The year 2020 brought into sharp focus the inequities in our social and cultural world, specifically concerning labor and the inaccessibility of our cultural offerings. While we look towards rebuilding and restructuring our institutions and nonprofits to serve our communities better, the importance of having our programmatic slate offered digitally to build community in our region and beyond has never been made more evident.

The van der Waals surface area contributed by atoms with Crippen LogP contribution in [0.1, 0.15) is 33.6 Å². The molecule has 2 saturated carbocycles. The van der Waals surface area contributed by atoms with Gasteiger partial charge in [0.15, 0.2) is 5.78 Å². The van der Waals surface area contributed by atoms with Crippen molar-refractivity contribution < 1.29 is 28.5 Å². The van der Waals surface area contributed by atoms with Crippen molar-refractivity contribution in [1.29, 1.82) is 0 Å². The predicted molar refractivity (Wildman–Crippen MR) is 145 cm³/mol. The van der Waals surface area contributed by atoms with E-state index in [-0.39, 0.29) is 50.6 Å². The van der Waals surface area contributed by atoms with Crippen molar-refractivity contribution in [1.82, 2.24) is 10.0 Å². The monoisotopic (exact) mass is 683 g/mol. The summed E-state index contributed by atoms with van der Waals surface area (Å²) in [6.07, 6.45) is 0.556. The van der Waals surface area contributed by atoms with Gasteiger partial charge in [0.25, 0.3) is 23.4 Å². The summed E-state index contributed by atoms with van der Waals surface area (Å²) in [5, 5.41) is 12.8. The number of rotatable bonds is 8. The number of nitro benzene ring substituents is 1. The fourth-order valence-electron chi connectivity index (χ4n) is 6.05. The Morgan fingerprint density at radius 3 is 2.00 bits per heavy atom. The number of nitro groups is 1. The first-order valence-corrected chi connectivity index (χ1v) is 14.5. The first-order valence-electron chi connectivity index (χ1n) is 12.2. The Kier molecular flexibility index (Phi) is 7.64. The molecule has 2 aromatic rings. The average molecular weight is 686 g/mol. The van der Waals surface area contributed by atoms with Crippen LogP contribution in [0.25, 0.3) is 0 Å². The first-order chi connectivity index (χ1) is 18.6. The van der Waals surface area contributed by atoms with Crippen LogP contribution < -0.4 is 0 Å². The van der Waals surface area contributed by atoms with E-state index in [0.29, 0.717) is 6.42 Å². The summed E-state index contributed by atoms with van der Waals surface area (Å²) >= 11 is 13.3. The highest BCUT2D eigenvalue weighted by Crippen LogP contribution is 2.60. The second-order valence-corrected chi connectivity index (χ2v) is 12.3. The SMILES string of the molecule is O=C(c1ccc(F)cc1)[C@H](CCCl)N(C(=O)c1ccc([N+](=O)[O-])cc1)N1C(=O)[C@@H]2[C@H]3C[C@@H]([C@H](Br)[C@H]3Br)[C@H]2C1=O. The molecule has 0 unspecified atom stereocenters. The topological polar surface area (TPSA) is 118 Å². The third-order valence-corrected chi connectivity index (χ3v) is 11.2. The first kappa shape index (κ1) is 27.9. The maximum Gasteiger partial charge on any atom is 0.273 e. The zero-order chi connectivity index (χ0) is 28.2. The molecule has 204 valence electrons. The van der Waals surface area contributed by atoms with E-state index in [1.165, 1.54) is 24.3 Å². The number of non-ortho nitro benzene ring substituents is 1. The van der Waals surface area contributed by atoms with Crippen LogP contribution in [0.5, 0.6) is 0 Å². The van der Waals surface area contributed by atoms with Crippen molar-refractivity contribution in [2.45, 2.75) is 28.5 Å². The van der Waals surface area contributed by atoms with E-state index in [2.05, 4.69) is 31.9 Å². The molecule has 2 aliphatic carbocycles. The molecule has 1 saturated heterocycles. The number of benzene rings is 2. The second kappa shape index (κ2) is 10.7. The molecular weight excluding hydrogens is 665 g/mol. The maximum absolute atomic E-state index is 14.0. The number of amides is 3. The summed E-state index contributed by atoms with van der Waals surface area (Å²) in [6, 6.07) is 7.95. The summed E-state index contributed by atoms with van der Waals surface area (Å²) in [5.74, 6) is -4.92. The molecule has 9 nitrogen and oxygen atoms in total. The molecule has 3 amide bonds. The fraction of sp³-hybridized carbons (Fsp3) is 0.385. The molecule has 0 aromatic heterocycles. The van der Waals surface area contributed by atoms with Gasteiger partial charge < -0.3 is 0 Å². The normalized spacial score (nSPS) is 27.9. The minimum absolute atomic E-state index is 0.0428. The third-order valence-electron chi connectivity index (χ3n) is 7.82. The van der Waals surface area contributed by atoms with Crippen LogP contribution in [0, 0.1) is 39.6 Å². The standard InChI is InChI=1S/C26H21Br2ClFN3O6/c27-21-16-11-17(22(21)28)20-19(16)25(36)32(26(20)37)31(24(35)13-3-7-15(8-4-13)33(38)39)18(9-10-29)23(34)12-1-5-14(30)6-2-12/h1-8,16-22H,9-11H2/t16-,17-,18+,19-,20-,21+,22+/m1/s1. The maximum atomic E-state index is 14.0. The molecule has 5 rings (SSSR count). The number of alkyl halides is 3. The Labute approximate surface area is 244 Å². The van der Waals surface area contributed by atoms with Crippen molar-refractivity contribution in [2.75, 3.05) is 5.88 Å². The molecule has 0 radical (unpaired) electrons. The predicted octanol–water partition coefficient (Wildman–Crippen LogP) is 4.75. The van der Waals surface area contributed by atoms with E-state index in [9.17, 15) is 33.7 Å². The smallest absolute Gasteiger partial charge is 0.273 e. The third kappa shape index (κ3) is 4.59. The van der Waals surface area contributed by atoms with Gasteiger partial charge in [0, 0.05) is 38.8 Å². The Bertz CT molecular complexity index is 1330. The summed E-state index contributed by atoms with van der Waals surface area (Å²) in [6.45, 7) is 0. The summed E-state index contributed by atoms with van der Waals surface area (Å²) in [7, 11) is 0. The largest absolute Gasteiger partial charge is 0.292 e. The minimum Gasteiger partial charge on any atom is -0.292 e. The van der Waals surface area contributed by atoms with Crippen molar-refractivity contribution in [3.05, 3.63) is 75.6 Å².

With the onset of COVID-19, we curators, writers, educators, artists, and cultural workers have worked tirelessly to sustain our cultural ecosystem virtually: translating public programs, exhibitions, and texts to digital platforms. Many of these digital offerings now traverse linguistic and auditory barriers, creating a more equitable, accessible experience that was indeed possible before, but not utilized. In our current moment, we can build community virtually in a way that was not possible before. We can now listen to artists, see exhibitions, and attend panels outside of our respective cities in the virtual sphere, allowing for dialogue and collaboration to happen in more organic ways while also de-centralizing the hierarchical art centers on the coasts of the United States. In this way, audiences and other cultural workers can now recognize, contribute to, learn from, and celebrate the excellent work done in smaller cities—Phoenix, San Diego, Austin, and New Haven, among others—that have historically bolstered BIPOC artists. A nationwide dialogue, specifically regarding Latinx art and artists, is now possible in a manner that was never before. In this way, I look forward to our bright future working and growing together.